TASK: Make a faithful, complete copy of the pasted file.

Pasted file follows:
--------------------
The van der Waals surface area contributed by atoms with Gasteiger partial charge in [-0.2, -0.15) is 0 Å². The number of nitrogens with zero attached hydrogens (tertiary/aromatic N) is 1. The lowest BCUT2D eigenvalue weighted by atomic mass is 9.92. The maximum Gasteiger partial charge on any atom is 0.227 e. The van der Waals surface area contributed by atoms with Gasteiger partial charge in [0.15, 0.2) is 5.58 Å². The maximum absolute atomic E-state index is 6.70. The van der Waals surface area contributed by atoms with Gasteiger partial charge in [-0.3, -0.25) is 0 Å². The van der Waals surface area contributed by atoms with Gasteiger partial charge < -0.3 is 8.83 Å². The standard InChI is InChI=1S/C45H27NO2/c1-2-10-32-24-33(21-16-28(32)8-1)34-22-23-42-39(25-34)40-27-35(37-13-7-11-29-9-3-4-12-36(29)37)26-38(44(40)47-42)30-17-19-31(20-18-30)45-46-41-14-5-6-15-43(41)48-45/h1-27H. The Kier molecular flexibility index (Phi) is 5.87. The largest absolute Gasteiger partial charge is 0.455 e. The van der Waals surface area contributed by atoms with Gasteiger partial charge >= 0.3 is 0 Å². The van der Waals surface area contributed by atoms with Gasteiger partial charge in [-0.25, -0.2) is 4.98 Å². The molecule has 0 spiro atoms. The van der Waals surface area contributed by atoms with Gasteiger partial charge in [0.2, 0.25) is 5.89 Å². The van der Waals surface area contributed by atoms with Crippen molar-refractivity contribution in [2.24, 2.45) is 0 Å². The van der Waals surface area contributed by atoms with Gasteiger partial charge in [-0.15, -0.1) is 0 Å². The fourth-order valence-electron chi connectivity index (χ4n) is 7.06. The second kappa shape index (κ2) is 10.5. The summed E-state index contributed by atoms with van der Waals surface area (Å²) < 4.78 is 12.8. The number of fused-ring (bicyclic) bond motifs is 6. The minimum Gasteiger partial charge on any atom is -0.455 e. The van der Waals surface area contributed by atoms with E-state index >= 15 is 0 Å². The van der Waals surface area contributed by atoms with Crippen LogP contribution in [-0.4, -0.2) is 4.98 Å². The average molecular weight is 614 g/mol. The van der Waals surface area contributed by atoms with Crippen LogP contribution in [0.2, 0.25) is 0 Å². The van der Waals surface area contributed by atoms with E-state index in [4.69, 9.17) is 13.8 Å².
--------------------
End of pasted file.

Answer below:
The van der Waals surface area contributed by atoms with Gasteiger partial charge in [-0.2, -0.15) is 0 Å². The number of nitrogens with zero attached hydrogens (tertiary/aromatic N) is 1. The lowest BCUT2D eigenvalue weighted by atomic mass is 9.92. The maximum Gasteiger partial charge on any atom is 0.227 e. The van der Waals surface area contributed by atoms with Gasteiger partial charge in [0.15, 0.2) is 5.58 Å². The maximum absolute atomic E-state index is 6.70. The van der Waals surface area contributed by atoms with Gasteiger partial charge in [-0.3, -0.25) is 0 Å². The van der Waals surface area contributed by atoms with Gasteiger partial charge < -0.3 is 8.83 Å². The standard InChI is InChI=1S/C45H27NO2/c1-2-10-32-24-33(21-16-28(32)8-1)34-22-23-42-39(25-34)40-27-35(37-13-7-11-29-9-3-4-12-36(29)37)26-38(44(40)47-42)30-17-19-31(20-18-30)45-46-41-14-5-6-15-43(41)48-45/h1-27H. The Kier molecular flexibility index (Phi) is 5.87. The largest absolute Gasteiger partial charge is 0.455 e. The van der Waals surface area contributed by atoms with Gasteiger partial charge >= 0.3 is 0 Å². The van der Waals surface area contributed by atoms with Gasteiger partial charge in [-0.25, -0.2) is 4.98 Å². The molecule has 0 spiro atoms. The van der Waals surface area contributed by atoms with Gasteiger partial charge in [0.2, 0.25) is 5.89 Å². The van der Waals surface area contributed by atoms with Crippen molar-refractivity contribution in [2.24, 2.45) is 0 Å². The van der Waals surface area contributed by atoms with Gasteiger partial charge in [-0.15, -0.1) is 0 Å². The fourth-order valence-electron chi connectivity index (χ4n) is 7.06. The second kappa shape index (κ2) is 10.5. The summed E-state index contributed by atoms with van der Waals surface area (Å²) < 4.78 is 12.8. The number of fused-ring (bicyclic) bond motifs is 6. The minimum Gasteiger partial charge on any atom is -0.455 e. The van der Waals surface area contributed by atoms with E-state index >= 15 is 0 Å². The van der Waals surface area contributed by atoms with Crippen LogP contribution in [-0.4, -0.2) is 4.98 Å². The average molecular weight is 614 g/mol. The van der Waals surface area contributed by atoms with Crippen LogP contribution in [0.2, 0.25) is 0 Å². The van der Waals surface area contributed by atoms with E-state index in [4.69, 9.17) is 13.8 Å².